In some embodiments, the apparatus includes a spectacle lens held in a first area within the spectacle frame, while the telescope is fixed in a second area within the spectacle, frame, so as to allow the user to view objects alternatively through the spectacle lens and through the telescope while wearing the spectacle frames. Typically, the first area is a lower area of the spectacle frame, while the second area is an upper area of the spectacle frame, and the spectacle lens is chosen so as to provide a refractive vision correction to the user.
There is also provided, in accordance with an embodiment of the present invention, a method for magnification, including providing a telescope including an objective, an eyepiece, and multiple optical surfaces defining a folded optical path. The telescope is fixed to a spectacle frame so that when a user wears the spectacle frame, the telescope provides a magnified image to an eye of the user while at least one of the optical surfaces is located at least partially posterior to a coronal plane located at a rear surface of the eyepiece.
The present invention will be more fully understood from the following detailed description of the embodiments thereof, taken together with the drawings in which:
Reference is now made to
Frame 30 typically contains spectacle lenses 24 in one area and dual telescopes 26 in another area. Typically, the telescopes are held in the upper area of the frames, as shown in the figures, while the spectacle lenses occupy the lower area, but other arrangements are also possible. Spectacle lenses 24 may be chosen to provide a refractive vision correction to the user. Alternatively, if no refractive correction is needed or desired, the spectacle lenses may simply comprise transparent blanks or may be omitted altogether.
Telescopes 26 are contained in a housing 36, which extends both across bridge piece 34 and along temples 32. The housing contains telescopic optics, which define an optical path that extends along the inside of the temples, as described in detail hereinbelow. The housing is typically designed fit inside the spectacle frames, and may actually be integrated into the spectacle frames, as shown in the figures, so as to maintain a compact, unobtrusive appearance. The front surface of the housing, above spectacle lenses 24, may be coated with a reflective coating, for example, so as to blend with the spectacle lenses as though they were a single unit. The rear surface of the housing, including the optical path that it contains, extends inward beyond the adjacent inner surfaces of lenses 24, particularly in the corners of the frame where the temples meet the bridge piece.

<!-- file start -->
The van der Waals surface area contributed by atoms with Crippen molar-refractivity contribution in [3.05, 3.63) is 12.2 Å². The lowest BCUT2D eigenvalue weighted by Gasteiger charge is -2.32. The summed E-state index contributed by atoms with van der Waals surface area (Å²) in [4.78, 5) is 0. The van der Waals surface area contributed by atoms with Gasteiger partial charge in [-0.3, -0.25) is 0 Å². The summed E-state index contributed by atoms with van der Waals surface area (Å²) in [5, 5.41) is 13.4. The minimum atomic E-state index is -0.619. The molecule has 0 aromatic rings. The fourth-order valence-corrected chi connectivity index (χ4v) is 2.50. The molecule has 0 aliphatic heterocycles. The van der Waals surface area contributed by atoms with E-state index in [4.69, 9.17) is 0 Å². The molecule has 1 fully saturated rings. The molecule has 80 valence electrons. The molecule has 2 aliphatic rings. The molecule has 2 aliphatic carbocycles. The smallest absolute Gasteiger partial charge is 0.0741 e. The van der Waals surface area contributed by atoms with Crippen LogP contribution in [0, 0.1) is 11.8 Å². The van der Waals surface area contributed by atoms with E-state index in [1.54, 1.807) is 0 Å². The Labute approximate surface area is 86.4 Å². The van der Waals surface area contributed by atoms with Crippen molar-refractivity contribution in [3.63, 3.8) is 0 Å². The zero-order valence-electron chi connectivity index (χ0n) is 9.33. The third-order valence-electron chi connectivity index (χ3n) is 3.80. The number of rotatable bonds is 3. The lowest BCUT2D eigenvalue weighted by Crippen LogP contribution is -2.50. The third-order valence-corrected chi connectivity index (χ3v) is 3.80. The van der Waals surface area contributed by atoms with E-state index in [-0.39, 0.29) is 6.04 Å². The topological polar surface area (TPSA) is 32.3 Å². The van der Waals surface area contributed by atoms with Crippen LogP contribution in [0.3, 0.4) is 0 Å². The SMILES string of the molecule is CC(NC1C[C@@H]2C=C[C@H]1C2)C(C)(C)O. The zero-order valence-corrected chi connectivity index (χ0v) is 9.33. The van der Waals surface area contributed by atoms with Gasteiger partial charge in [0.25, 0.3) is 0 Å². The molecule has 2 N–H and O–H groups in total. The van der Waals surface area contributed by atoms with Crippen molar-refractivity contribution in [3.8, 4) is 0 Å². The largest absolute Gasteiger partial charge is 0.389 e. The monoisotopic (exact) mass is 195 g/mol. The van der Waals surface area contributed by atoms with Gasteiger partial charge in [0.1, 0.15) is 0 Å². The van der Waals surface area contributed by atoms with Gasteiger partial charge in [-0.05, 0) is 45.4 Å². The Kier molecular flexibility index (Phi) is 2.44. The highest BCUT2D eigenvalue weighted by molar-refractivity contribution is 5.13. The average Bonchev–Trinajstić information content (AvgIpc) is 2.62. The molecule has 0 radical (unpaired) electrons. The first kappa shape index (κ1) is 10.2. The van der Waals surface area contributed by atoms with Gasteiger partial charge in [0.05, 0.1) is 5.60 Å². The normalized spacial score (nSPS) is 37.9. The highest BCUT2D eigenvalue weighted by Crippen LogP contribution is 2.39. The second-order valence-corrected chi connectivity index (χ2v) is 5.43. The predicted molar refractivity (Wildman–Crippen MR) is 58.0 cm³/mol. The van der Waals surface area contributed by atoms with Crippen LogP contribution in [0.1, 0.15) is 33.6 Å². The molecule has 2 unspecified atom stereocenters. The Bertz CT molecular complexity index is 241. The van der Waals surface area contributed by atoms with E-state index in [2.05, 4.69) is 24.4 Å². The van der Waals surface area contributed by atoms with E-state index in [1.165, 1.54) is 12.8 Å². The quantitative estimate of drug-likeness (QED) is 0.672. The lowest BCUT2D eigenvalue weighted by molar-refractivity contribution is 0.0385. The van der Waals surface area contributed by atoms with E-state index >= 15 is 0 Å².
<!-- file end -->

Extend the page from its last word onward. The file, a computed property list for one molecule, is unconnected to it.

For proper viewing through telescopes 26, it is important that eyepieces 28 of the telescopes are well aligned with the user's eyes (as illustrated in
Each of telescopes 26 comprises an objective 44, which is located adjacent to the temple of spectacles 20. The optical path of the rays that are focused by each objective passes through a prism 46, which is also adjacent to the temple. The optical path crosses coronal plane 41. In this embodiment, the optical path also crosses coronal plane 42 and is then folded at an acute angle by a rear reflective surface 48 of prism 46, which is located posterior to plane 42. The optical rays are thus reflected forward to a deflector 50 and focused by a field lens 52. The rays are then turned toward eyepiece 28 by a reflective roof face 56 of an Amici roof prism 54, anterior to planes 41 and 42.
The telescope design that is shown in
As shown in
As shown in
It will be appreciated that the embodiments described above are cited by way of example, and that the present invention is not limited to what has been particularly shown and described hereinabove. Rather, the scope of the present invention includes both combinations and subcombinations of the various features described hereinabove, as well as variations and modifications thereof which would occur to persons skilled in the art upon reading the foregoing description and which are not disclosed in the prior art.
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|FR401027A||Title not available|
|1||Chinese Patent Application # 200980104183.9 Official Action dated Jul. 20 2011.|
|2||European Patent Application # 09710548.0 Search report dated Jan. 5, 2012.|
|3||International Application PCT/IL2009/000175 Search Report dated May 27, 2009.|
|Citing Patent||Filing date||Publication date||Applicant||Title|
|US8611004 *||Jun 10, 2011||Dec 17, 2013||Spaario Inc.||Optical system providing magnification|
|US20110304815 *||Jun 10, 2011||Dec 15, 2011||Spaario Inc.||Optical system providing magnification|
|U.S. Classification||351/158, 359/399|
|Cooperative Classification||G02C2202/10, G02C7/088|
|Jul 1, 2010||AS||Assignment|
Owner name: TOPSIGHT OPTICS LTD., ISRAEL
Free format text: ASSIGNMENT OF ASSIGNORS INTEREST;ASSIGNORS:OESTEREICH, MICHA;KREMER, ADI;REEL/FRAME:024621/0262
Effective date: 20100629
|Feb 19, 2016||REMI||Maintenance fee reminder mailed|
|Jun 19, 2016||FPAY||Fee payment|
Year of fee payment: 4
|Jun 19, 2016||SULP||Surcharge for late payment|